Asian shares pulled higher on Friday, on track for a winning week, while the euro remained close to nine-month lows after downbeat data.
Euro zone bond yields dropped to record lows after Germany reported its economy unexpectedly shrank in the second quarter, raising expectations of more European Central Bank easing measures.
MSCI's broadest index of Asia-Pacific shares outside Japan added 0.2 percent, poised for a weekly gain over 2 percent.
Some strategists said that the Japanese market's underperformance this year compared to other major markets is likely to make it appear as an attractive value play, particularly given the prospect of increased buying from the $1.2 trillion Government Pension Investment Fund. The fund is expected to announce more allocations to domestic stocks later this year.
"When you think globally, the Japanese market falls behind its peers," said Hiromitsu Kamata, head of Japanese equity target department at Amundi Japan.
The Nikkei has dropped about 6 percent since the beginning of the year, lagging the S&P 500's 5.8 percent rise and a flat performance from the pan-European FTSEurofirst 300 index.
On Wall Street, US stocks rose on Thursday after a rise in jobless claims suggested the US Federal Reserve will be in no hurry to hike interest rates, and after Russia's leader made conciliatory comments about Ukraine.
"Most equity markets in Europe and the Americas ended the day higher, likely bolstered by the 'good news is bad news' presumption that weak economic data would elicit an expansionary policy response, and by conciliatory comments from Russian President Vladimir Putin," strategists at Barclays said in a note to clients.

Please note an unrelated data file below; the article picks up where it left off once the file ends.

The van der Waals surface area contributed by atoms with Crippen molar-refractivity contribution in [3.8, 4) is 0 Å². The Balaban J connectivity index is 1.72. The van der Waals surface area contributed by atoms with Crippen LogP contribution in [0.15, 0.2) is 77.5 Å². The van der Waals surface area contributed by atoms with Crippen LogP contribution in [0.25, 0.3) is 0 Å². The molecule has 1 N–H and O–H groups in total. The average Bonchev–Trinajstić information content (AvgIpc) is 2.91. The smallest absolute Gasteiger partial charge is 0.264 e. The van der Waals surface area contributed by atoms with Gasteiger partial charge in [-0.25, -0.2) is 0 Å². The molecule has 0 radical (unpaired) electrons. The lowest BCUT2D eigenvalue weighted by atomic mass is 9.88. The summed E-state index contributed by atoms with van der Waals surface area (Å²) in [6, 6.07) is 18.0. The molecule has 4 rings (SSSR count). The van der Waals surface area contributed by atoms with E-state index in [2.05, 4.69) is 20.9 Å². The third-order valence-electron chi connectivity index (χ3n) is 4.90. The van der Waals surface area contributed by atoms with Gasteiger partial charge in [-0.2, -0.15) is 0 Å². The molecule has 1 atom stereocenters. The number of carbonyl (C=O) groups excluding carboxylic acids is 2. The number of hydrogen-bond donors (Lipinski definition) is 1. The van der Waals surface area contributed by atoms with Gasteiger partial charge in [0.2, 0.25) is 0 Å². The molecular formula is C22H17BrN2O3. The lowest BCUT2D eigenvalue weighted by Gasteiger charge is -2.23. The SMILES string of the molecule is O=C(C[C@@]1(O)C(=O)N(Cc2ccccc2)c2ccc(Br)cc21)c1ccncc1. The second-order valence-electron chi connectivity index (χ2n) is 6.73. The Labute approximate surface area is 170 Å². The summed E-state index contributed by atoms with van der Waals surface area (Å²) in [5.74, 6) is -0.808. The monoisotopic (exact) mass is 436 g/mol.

On Thursday, Putin told Russian ministers and members of parliament in Crimea that Russia would stand up for itself but not at the cost of confrontation with the outside world.
US Treasury yields remained close to recent lows, with the yield on the benchmark 10-year US Treasury note at 2.410 percent in Asia, not far from its US close of 2.398 percent on Thursday. A week ago, it fell to 2.349 percent, a level not seen since June 2013.
Yields in Europe slid to even lower levels after the weak German data, which followed figures showing a similar second quarter contraction in Italy and stagnation in France, Germany's biggest trading partner.
The yield on Germany's 10-year bond briefly traded below 1 percent for the first time to 0.988 percent, according to traders who contribute data to trading platforms. Spanish and French bond yields also fell to record lows.
The euro last traded at $1.3362, steady on the day but not far from last week's nine-month low of $1.3333. It was also flat against the yen at 136.96.
The greenback edged slightly higher to 102.51 yen.
In commodities trading, the weak economic data weighed on crude prices. US crude shed about 0.2 percent to $95.72 a barrel after losing more than $2 in US trade.
Spot gold was steady at $1,311.86 an ounce, after closing little changed in the previous session. The metal has gained 0.2 percent this week.